Complete resection key to preventing recurrence in T4 rectal disease
MedWireNews: Achieving clear surgical margins is essential to the successful treatment of multivisceral resections in rectal cancer, a study confirms.
"The ability to obtain negative margins and perform sphincter-preserving surgery were the factors most strongly associated with favourable survival," say Philip Paty (Memorial Sloan-Kettering Cancer Center, New York, USA) and colleagues.
In the retrospective study, 4.6 times as many patients with R1 resection status, defined as a need for re-excision due to an involved margin, had local disease recurrence within 5 years compared with patients with no microscopic margin disease, or R0 status (69 vs 15%).
Patients without metastases were 2.2 times more likely to die within 5 years if their tumor was incompletely resected compared with those whose tumors were completely resected (25 vs 64%).
The study included 124 rectal cancer patients with en bloc resection of an adjacent organ or part of an adjacent organ. The 5-year overall survival rate for all patients was 53.3% and the 5-year local recurrence rate was 18.8%. The authors noted that in comparison to previous studies of standard rectal resection, there was a high prevalence of women in their sample (72.6%) and a low rate of sphincter preservation (37.9%).
Reporting in the British Journal of Surgery, they found that the only factor associated with local recurrence was the completeness of resection.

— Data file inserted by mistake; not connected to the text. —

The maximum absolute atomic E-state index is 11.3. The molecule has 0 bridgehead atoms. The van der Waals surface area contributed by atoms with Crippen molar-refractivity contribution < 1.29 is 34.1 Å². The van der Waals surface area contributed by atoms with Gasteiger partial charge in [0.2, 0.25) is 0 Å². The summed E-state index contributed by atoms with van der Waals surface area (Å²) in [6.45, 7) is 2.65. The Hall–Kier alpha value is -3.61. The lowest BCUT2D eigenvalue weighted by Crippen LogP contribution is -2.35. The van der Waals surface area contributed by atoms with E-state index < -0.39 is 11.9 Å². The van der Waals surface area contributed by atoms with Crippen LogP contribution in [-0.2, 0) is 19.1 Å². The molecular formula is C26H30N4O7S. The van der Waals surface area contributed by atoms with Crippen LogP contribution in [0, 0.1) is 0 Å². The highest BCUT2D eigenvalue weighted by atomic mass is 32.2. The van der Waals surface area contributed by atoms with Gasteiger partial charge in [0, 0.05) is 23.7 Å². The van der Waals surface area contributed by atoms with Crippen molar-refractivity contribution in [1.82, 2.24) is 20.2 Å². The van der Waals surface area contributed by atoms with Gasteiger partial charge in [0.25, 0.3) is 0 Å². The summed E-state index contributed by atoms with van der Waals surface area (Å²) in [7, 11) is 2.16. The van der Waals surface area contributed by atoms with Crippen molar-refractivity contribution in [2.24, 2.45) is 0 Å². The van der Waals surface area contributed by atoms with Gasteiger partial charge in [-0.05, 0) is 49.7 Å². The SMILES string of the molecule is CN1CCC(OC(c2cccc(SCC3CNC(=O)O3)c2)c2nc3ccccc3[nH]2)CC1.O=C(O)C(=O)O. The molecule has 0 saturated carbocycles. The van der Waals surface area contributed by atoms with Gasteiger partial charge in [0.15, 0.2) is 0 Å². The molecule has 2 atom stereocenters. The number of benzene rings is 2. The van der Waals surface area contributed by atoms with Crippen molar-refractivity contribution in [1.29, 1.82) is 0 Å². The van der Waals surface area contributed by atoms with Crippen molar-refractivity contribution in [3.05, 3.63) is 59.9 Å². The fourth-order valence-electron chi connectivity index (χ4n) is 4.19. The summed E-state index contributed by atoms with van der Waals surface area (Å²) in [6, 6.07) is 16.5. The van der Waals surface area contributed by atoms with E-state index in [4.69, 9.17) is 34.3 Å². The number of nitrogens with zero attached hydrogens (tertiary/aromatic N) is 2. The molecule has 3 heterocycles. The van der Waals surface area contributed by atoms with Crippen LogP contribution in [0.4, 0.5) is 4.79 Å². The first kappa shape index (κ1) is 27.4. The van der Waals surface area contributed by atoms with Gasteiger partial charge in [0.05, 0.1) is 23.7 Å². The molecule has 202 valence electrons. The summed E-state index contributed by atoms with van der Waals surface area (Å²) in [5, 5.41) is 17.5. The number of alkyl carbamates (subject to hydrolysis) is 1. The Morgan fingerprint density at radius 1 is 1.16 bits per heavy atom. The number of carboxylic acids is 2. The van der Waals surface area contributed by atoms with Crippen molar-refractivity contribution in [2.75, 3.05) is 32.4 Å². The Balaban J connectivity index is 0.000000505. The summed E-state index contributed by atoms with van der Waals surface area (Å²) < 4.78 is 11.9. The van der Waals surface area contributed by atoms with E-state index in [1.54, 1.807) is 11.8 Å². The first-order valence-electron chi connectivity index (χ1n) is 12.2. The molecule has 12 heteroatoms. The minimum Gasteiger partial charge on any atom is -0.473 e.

Meanwhile, in addition to tumor resection status, factors associated with improved 5-year survival were sphincter-preserving surgery, lower overall pathologic stage, lower pathologic tumor category, absence of nodal disease, absence of metastatic disease, and absence of lymphovascular invasion.
Only 47 patients underwent sphincter-preserving surgery, which the authors suggest is due to the size of the tumors involved. Of patients who did not have sphincter-preserving surgery, 56% died within five years. However, patients in whom sphincter-preserving surgery was successfully performed had a 53% decreased risk for death within 5 years in comparison.
The authors also say that their study highlights a potential survival advantage for patients who respond well to neoadjuvant therapy. They found that, in the 100 patients who received neoadjuvant therapy, those with a tumor categorized T3-4 were at a 2.5 times greater risk for death within 5 years than those with tumor categorized as T0-2; however, this did not reach statistical significance.
This supports similar findings in standard rectal resection, although the authors stress that their small, retrospective study limits interpretation.
However, they conclude: "The data support the use of neoadjuvant treatment to downstage these large, locally advanced primary tumours and facilitate R0 resection."
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By Kirsty Oswald